Utilize connections like news outlets to do local public interest stories spotlighting local peer respites (human kindness, compassion)
Create a “Peer Respite Day” during mental health month
Approach legislators to create bills
Determining messages and resources
Multimedia, TV, social media, radio, advertisements
Building a Network to Expand & Strengthen Peer Respite
Create a long-term strategic plan with existing peer respites to create a movement for peer respites in all counties
Peer respite working group to plan for Medi-Cal billing if SB 10 passes
Bimonthly meetings among existing peer respites for collaboration, sharing, learning, advising
Identify a “welcomer,” a point of contact to welcome others (new peer respites?)
Visit other peer sites
Build fellowship within peer community (ex: cookout)
Knowing people who will donate supplies or a house
Understanding and leveraging funding: seeking donations from corporations
Create info sheet about using MHSA money to fund peer respites
Potential statewide respite coalition partners: existing peer respites, county allies, other peer-run organizations, CAMHPRO, MHSOAC, established recover-focused nonprofits, provider organizations
To Improve Peer Respite
Child care for parents who need peer respite, link to child-care providers (and funds)
Pet care at peer respites
Emotional support animals at peer respites
Lift restrictions requiring diagnosis and/or taking medications (for those that have those requirements)
Consistent, consumer-produced statewide quality guidelines for peer respites
Make peer respite more accessible to people who don’t have housing
Gather community input on needs
Creating activities that engage understanding: yoga, exercise, music, art
Toward Peer Respite in Contra Costa County
Public comment, presentation, plant seeds CPAW: monthly meeting for MHSA, 1st Thursday, 3-5PM in Concord
Apply to be on MHC (1st Wednesday, 4:30-6:30 South, West, Central) and CPAW
Community forums and outreach
Contra Costa Mental Health/Behavioral Health Services
POCC/Friends of Adeline
Contra Costa College & Spirit Program, Spirit Alumni Group
Social Inclusion meeting
RI: lost advocacy
Surveys of community
Build every tier of needed resources – peer respite is just one part; use available empty housing, explore co-housing and kibbutz model
SB 10 will be heard at the Appropriations Committee
Monday April 8, 2019.
ANTHONY PORTANTINO, Chair
10 a.m. – John L. Burton Hearing Room (4203) at Capitol
Dear Senator Portantino,
The Steinberg Institute is a leading nonprofit public policy institute that supports and encourages effective and comprehensive mental health policymaking. We are the proud sponsors of SB 10 (Beall) that would call upon the state to standardize high-quality peer and family support services. READ ENTIRE LETTER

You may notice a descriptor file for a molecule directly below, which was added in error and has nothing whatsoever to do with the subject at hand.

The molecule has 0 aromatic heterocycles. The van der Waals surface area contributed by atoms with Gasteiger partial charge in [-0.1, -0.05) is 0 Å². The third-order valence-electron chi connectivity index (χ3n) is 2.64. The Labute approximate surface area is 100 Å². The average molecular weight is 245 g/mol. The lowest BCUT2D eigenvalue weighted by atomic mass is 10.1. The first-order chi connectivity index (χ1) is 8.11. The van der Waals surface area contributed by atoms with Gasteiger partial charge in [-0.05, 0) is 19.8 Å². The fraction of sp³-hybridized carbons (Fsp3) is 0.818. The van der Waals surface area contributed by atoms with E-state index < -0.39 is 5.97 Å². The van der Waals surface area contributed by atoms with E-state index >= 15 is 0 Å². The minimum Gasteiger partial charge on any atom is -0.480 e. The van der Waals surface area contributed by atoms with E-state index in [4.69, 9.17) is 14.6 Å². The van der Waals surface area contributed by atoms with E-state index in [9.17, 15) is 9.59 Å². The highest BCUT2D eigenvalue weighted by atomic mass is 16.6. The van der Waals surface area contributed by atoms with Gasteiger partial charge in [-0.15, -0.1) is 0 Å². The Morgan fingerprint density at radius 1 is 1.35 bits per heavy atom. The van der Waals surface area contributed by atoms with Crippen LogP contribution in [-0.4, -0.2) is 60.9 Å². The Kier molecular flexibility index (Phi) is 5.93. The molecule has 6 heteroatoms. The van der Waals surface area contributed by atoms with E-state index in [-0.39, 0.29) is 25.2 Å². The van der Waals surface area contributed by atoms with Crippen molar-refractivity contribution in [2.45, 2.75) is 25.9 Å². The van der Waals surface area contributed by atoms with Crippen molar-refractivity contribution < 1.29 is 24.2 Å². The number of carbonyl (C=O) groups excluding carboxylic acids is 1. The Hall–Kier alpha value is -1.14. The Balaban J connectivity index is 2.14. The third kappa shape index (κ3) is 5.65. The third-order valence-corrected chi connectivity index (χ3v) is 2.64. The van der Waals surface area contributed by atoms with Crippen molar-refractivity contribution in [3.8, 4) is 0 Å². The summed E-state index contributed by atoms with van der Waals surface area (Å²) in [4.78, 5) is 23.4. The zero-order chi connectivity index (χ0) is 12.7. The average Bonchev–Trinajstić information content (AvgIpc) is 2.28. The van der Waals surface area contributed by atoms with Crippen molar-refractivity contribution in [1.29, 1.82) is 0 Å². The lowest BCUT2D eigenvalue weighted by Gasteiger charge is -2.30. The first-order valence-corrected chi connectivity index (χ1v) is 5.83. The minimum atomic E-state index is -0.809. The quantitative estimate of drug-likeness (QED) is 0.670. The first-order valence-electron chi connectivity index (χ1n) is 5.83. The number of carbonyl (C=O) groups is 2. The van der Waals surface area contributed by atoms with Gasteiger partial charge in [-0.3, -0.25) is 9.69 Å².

Eric Bailey now works for Sacramento’s chapter of the National Alliance on Mental Illness, using his lived experience with bipolar disorder to help connect people suffering from mental health issues to the care they need.
California lawmakers are considering a bill that could help build a workforce of people living with mental illness to help guide others in need of services toward care.
When Eric Bailey landed in a San Diego hospital after a mental health crisis in 2013, he says he was at the end of his rope.
“At the moment of being ready to discharge, I had zero idea what I was doing,” he said. “I had no vehicle there at the time, my wife was leaving me, I’d lost my job, I was losing my apartment as well.”
Bailey didn’t know where to go. Then a stranger approached him and told him he’d been in that same psychiatric ward, and that he could help. READ FULL ARTICLE
Following emotional testimony from supporters
The Senate Health Committee Wednesday Unanimously passed SB 10 (Senator Jim Beall)
which would establish a certification process for peer providers of mental health and substance abuse services. Peers are people who draw on experiences with mental illness and/or substance use disorder and recovery, bolstered by specialized training, to deliver valuable support services in a treatment setting.
Across California, peer providers are already used in many settings. However, there is no statewide standard of practice, consistent curriculum, training standards, supervision standards, or certification protocol in California, which now one of only two states (the other is South Dakota) that does not have peer certification. Yet peer support programs have emerged nationwide as an evidence-based practice with proven benefits to both peers and the clients they assist, including reduced hospitalizations, alleviation of depression and enhanced self-advocacy.
A peer support program also creates a career ladder so that consumers and family members working in mental health care have the opportunity to fully contribute, translating their experience into meaningful employment.